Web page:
The input material 1 shown in FIG. 1 includes a dielectric substrate 10, a metal oxide layer 12 on at least one side of the dielectric substrate and a conductive base layer 11 on the metal oxide layer 12. The metal oxide layer 12 is known in the art to increase adhesion between the dielectric substrate 10 and the conductive base layer 11. The dielectric substrate 10 is preferably a fully cured polymeric material, including such films as polyesters, e.g., poly(ethylene terephthalate), polycarbonates and polyimide. Polyimides are preferred polymeric films, including unmodified polyimides as well as modified polyimides such as polyester imides, polyimide-imide-esters, polyamide-imides, polysiloxane imides and other mixed imides. Especially preferred is a polyimide polymer made from the anhydride of pyromellitic acid and 4,4diamino-diphenyl ether, available as KaptonŽ from E.I. DuPont de Nemours, Inc (DuPont). Variations of such material are available as Kapton™ E, Kapton™ V, and Kapton™ H. Similar materials are available under the tradenames Pyralin™, also from DuPont, and Apical™, the latter being available from Kaneka Chemical Industries. Typically, the input material has a thickness of from about 35 micrometers to about 125 micrometers.

The methods for forming the metal oxide layer 12 include but are not limited to sputtering and chemical vapor deposition; useful methods also include thermal evaporation. The preferred material for formation of the metal oxide layer 12 is chromium. Other materials that may also be used include iron, nickel, manganese, molybdenum zirconium and mixtures thereof.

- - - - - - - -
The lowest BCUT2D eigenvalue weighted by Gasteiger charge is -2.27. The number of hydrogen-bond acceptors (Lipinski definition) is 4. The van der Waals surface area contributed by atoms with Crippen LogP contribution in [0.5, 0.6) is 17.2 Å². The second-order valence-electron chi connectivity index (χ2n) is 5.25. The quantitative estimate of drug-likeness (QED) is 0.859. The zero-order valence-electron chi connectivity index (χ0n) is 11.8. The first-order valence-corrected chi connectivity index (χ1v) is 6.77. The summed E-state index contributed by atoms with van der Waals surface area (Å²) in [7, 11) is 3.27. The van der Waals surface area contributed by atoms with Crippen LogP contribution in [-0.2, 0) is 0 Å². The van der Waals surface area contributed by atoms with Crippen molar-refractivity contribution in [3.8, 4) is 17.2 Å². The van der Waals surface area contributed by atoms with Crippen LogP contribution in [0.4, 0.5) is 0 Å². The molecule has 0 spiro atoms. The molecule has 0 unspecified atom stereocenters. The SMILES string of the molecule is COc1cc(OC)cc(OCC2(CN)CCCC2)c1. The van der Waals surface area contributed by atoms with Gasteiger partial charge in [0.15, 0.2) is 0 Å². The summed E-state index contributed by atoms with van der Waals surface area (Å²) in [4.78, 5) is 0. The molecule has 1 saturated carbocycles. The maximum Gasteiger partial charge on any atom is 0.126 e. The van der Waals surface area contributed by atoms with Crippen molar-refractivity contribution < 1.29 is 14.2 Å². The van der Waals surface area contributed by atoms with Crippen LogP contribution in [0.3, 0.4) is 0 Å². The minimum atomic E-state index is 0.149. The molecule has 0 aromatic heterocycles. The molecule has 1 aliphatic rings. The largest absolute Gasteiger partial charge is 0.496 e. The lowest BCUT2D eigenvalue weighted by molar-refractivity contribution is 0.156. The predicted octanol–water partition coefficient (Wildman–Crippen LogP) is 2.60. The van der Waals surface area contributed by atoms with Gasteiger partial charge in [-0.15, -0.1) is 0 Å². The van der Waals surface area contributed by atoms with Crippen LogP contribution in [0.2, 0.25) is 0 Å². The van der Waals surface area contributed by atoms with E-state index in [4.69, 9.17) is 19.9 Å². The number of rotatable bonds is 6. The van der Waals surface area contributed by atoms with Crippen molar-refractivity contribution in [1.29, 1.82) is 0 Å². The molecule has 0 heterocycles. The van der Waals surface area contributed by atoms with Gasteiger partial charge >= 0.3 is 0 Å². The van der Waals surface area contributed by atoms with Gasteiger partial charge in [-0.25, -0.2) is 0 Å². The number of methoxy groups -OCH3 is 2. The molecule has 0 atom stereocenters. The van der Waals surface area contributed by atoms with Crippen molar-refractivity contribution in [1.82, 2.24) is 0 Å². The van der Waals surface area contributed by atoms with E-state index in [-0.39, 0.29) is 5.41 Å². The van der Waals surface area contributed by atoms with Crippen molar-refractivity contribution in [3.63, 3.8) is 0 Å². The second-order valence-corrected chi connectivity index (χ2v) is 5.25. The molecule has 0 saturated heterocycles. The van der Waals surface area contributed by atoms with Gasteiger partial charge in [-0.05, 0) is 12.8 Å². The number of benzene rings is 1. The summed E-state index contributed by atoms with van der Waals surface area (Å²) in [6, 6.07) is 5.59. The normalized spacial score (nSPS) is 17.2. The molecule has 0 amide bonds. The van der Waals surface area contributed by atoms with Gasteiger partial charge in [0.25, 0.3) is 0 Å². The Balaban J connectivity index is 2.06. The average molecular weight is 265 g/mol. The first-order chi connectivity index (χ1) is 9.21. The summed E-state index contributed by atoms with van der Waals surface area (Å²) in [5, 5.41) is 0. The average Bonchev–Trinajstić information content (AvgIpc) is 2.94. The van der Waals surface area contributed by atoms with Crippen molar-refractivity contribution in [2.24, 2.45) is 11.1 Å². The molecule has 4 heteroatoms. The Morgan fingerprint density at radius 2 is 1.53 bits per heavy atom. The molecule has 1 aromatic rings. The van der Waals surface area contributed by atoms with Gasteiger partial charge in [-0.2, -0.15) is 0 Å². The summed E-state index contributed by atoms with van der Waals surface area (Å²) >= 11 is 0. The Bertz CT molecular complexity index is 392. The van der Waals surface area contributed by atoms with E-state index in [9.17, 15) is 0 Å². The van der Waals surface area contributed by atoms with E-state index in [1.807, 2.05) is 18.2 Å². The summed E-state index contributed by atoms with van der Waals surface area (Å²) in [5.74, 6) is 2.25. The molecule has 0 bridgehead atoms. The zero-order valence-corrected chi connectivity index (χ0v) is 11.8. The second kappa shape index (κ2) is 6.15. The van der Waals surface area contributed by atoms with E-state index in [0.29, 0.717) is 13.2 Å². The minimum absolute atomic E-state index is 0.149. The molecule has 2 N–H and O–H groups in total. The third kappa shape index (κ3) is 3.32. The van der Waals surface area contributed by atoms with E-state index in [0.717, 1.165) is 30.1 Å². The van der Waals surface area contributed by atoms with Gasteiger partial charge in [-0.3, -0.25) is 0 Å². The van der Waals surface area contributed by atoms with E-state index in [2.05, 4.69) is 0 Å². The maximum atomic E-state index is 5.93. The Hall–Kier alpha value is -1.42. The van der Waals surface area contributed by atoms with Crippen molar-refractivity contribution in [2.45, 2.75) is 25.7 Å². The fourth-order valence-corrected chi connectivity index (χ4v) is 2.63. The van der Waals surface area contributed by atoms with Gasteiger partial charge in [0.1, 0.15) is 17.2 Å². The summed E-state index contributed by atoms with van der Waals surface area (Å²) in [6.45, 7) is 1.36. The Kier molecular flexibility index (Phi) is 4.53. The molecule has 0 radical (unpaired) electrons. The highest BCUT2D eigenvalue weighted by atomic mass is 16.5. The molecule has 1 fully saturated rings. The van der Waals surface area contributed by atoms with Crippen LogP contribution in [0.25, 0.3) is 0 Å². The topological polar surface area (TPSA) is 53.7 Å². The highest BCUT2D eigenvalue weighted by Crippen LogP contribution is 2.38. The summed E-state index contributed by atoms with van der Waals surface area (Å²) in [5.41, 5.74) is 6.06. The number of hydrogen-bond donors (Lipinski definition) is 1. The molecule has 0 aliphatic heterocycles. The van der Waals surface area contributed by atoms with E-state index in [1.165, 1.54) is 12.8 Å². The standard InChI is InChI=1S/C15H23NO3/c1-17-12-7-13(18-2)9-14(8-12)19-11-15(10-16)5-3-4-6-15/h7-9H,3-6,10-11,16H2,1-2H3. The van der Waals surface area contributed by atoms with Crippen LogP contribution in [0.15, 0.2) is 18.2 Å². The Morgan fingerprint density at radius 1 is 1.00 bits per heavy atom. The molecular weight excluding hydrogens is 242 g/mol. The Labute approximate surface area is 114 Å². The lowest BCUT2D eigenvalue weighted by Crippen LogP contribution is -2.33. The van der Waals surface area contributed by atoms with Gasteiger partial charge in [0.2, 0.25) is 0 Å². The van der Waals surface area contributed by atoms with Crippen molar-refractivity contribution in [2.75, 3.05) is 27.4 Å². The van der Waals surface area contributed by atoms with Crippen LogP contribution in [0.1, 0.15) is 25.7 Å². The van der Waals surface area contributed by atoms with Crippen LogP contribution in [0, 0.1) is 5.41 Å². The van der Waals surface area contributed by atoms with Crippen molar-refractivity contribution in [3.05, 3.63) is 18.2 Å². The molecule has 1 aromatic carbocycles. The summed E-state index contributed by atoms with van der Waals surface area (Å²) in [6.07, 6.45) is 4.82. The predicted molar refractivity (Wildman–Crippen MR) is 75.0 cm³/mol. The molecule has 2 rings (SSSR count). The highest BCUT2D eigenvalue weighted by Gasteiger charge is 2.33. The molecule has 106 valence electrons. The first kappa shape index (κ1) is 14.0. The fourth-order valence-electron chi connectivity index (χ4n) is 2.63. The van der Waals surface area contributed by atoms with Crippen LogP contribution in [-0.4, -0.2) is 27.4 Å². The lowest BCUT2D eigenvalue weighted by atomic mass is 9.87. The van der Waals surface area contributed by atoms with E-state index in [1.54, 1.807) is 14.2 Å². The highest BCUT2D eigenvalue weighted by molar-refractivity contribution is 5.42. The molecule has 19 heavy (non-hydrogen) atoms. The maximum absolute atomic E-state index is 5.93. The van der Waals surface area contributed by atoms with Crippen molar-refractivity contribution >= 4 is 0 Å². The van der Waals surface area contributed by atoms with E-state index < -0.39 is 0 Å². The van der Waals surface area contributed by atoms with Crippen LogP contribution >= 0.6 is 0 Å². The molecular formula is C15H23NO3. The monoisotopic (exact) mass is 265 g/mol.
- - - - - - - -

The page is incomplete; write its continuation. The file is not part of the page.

FIG. 2 shows a photomask sheet 13 laminated to both sides of input material 1. Typically, the photomask sheet 13 will be laminated under heat and pressure, using standard laminating techniques. The photomask sheet 13 consists of a photoresist layer 16 which is sensitive to radiation of a specific wavelength and a polymeric coversheet 14 which is transparent to radiation of the specified wavelength. Useful photoresists include negative photoresists such as negative aqueous processing polymerizable photohardenable compositions such as those disclosed in U.S. Pat. Nos. 3,469,982, 3,448,098, 3,867,152, and 3,526,504, all of which are incorporated herein by reference. Such photoresists include at least one polymeric material, additional crosslinkable monomers and a photoinitiator. Examples of polymers include acrylic and methacrylic copolymers, and copolymers of (meth)acrylates with styrene and maleic anhydride. Examples include, but are not limited to a polymethyl methacrylate polymer available under the trade name Riston™ from DuPont, those available from Hercules as Aquamer™ SF series 313, 120 and 125, and CF series and those available from Hitachi as Phototec™.